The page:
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Why Don’t Any U.S. States Have Single-Payer Healthcare?
Depending on the poll question and sample size, single-payer has received on average about 30% — 60% U.S. support…
Kaiser Family Foundation (5/13–5/18): 57% favor
Business Insider (3/13–3/14): 49% favor
Quinnipiac (11/21–11/25): 36% favor
The Economist/YouGov (9/14–9/17): 45% favor
CBS News (8/28–9/4): 57% favor
RealClearOpinion (4/30–5/5): 55% favor
And according to the Washington Post, a majority of House Democrats now support Medicare for All.
No matter how we slice it there’s a sizable chunk of the American electorate, especially among Democrats, who support single-payer healthcare.
And so if this policy is so popular among Democrats then why hasn’t it been implemented by at least one Democrat-majority state, such as California, New York, Massachusetts, or Vermont?
For one, the problem with state-based single-payer healthcare is the federal government already plays a major role in providing and regulating the industry. About 17% of Americans are on Medicare, which is a federal health insurance program, but a state can work around that by filling the gap, i.e. people under 65 who aren’t disabled would be put into the state-based version.
We also know a state-based single-payer can be done because it had already been signed into law!
In 2011, Vermont signed into law the first state-based single-payer healthcare system.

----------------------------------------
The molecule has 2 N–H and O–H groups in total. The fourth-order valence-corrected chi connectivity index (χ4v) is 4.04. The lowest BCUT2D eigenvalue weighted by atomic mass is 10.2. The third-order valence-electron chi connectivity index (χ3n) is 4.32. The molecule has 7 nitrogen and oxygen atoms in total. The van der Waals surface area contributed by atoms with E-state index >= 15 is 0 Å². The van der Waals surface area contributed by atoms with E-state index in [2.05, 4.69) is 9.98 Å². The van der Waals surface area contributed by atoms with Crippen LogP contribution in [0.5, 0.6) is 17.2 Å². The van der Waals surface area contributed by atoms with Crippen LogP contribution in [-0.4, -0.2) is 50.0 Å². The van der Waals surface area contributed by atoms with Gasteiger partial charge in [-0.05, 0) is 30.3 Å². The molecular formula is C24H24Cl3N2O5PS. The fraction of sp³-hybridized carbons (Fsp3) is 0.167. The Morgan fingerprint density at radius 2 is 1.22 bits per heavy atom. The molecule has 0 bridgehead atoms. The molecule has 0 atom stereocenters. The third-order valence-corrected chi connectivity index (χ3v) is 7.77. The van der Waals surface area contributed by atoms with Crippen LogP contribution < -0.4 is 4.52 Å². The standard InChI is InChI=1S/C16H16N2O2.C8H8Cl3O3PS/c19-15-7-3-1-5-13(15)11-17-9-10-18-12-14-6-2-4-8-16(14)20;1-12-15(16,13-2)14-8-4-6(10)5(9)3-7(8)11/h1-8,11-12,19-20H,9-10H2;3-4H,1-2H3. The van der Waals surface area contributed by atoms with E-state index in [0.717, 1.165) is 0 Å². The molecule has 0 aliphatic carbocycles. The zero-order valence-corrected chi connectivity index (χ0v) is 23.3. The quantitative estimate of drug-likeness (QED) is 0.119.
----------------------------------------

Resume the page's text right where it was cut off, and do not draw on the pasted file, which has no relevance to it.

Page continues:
The signing of H. 202 led to the creation of Green Mountain Care, which was described by Kaiser Health News as “a state-funded-and-managed insurance pool that would provide near-universal coverage to residents with the expectation that it would reduce health care spending.” Vermont Governor Shumlin described the plan as “a single-payer system” that he believed “will control health care costs, not just by cutting fees to doctors and hospitals, but by fundamentally changing the state’s health care system.” Vermont Representative Larson described Green Mountain Care’s provisions as “as close as we can get [to single-payer] at the state level.”
But in 2014 with all the roadwork laid, the governor saw what was up ahead and decided to turn back…
Calling it the biggest disappointment of his career, Gov. Peter Shumlin said Wednesday he was abandoning plans to make Vermont the first state in the country with a universal, publicly funded health care system.